- Skip the caffeine. Caffeine can make us irritable and more short tempered with our kids6.
- Eat healthy and focus on whole foods and proteins. Certain foods can trigger blood sugar crashes (think sugary, processed, carb laden foods) which can also make us irritable. Focus on whole foods (if you can’t pronounce it, don’t eat it!) and integrate proteins for more balanced energy levels.
- Exercise! Exercise is a great natural stress reliever and raises good endorphins. If we feel good inside we have more energy to deal with things when they get tough.
- Get sleep! Sleep deprivation can add up and lead to irritability because we just don’t have as much energy to deal with fussy kiddos.
- Listen to the rational voice. It may be really hard to hear “that voice” when your kids are fussing, whining or crying, but there is usually a voice that knows this is part of the parenting experience and that there is a reason for the acting out. Listen to that voice more often and it will become stronger and louder. And keep in mind you may be getting frustrated because you have unrealistic expectations. For example, “my little one, shouldn’t be fighting with his sister” or “ my little one should be able to put on his own shoes by now” or “my little one shouldn’t be so fussy!”. Are you sure about that? What is realistic for this age range? If in fact it’s not an unrealistic expectation that you hold, try and figure out what might be causing the problem and look to solve it, one step at a time.
- Take a break. It’s okay to tell your kids you need your own “time out” for a moment. Don’t be surprised if you suddenly see your kids asking for their own time out if they start to get mad or frustrated
- Yoga is a great way to get both the benefits of physical exercise and calm your mind.
Just remember that while it’s important to feel all your feelings and to teach your kids that as well, it’s equally as important to teach your kids how to cope with those feelings as life will throw them a thousand experiences where they will need the skills to deal with it themselves. The most important place the learning starts is within ourselves.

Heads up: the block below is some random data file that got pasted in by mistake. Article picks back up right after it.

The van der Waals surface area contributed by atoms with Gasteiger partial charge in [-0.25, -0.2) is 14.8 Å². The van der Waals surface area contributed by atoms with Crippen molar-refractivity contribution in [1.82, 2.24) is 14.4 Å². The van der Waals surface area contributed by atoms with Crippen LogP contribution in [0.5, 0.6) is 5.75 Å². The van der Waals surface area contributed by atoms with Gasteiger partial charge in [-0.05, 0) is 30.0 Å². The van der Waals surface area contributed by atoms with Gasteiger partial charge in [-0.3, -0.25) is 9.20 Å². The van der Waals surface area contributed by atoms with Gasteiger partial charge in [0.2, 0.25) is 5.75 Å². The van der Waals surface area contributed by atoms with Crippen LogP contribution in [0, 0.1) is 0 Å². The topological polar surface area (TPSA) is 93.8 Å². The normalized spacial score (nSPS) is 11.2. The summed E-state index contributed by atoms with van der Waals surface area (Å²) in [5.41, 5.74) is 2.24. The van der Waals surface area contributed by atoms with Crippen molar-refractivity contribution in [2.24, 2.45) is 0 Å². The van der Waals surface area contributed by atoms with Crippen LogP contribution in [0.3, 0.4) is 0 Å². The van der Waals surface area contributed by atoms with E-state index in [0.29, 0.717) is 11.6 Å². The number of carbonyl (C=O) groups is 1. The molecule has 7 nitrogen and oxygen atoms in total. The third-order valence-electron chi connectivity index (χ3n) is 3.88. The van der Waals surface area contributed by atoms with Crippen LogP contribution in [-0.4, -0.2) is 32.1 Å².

Cassandra Curtis, Co-founder + Chief Innovation Officer, Once Upon a Farm
Cassandra is a mother of 3 girls. She lives in San Diego with her husband, daughters, 2 cats and a dog. Cassandra works full time as co-founder and Chief Innovation Officer at Once Upon a Farm and as a mom. In the rare free time that she does get, she loves to do Yoga (she is a certified yoga teacher), cook healthy meals, run, travel, and spend time with friends and family.
- Graziano, P. A., Reavis, R. D., Keane, S. P., & Calkins, S. D. (2007). The Role of Emotion Regulation and Children’s Early Academic Success. Journal of School Psychology, 45(1), 3–19. http://doi.org/10.1016/j.jsp.2006.09.002
- Niven, K., Garcia, D., van der Löwe, I., Holman, D., & Mansell, W. (2015). Becoming popular: interpersonal emotion regulation predicts relationship formation in real life social networks. Frontiers in Psychology, 6, 1452. http://doi.org/10.3389/fpsyg.2015.01452
- Gross, J. J. (1998). The emerging field of emotion regulation: An integrative review. Review of General Psychology, 2, 271 – 299.
- Lynam, D.R. Inhibitory control as a predictor for conduct disorders. in: M.T. Bardo, D. Fishbein, R. Milich (Eds.) Inhibitory Control and Drug Abuse Prevention: From Research to Translation. Springer,New York; 2011
- Mark Nielsen and Keyan Tomaselli. Overimitation in Kalahari Bushman Children and the Origins of Human Cultural Cognition. Psychological Science, April 16, 2010 DOI: 10.1177/0956797610368808
- Anthony P. Winston, Elizabeth Hardwick, Neema Jaberi Advances in Psychiatric Treatment Nov 2005, 11 (6) 432-439; DOI: 10.1192/apt.11.6.432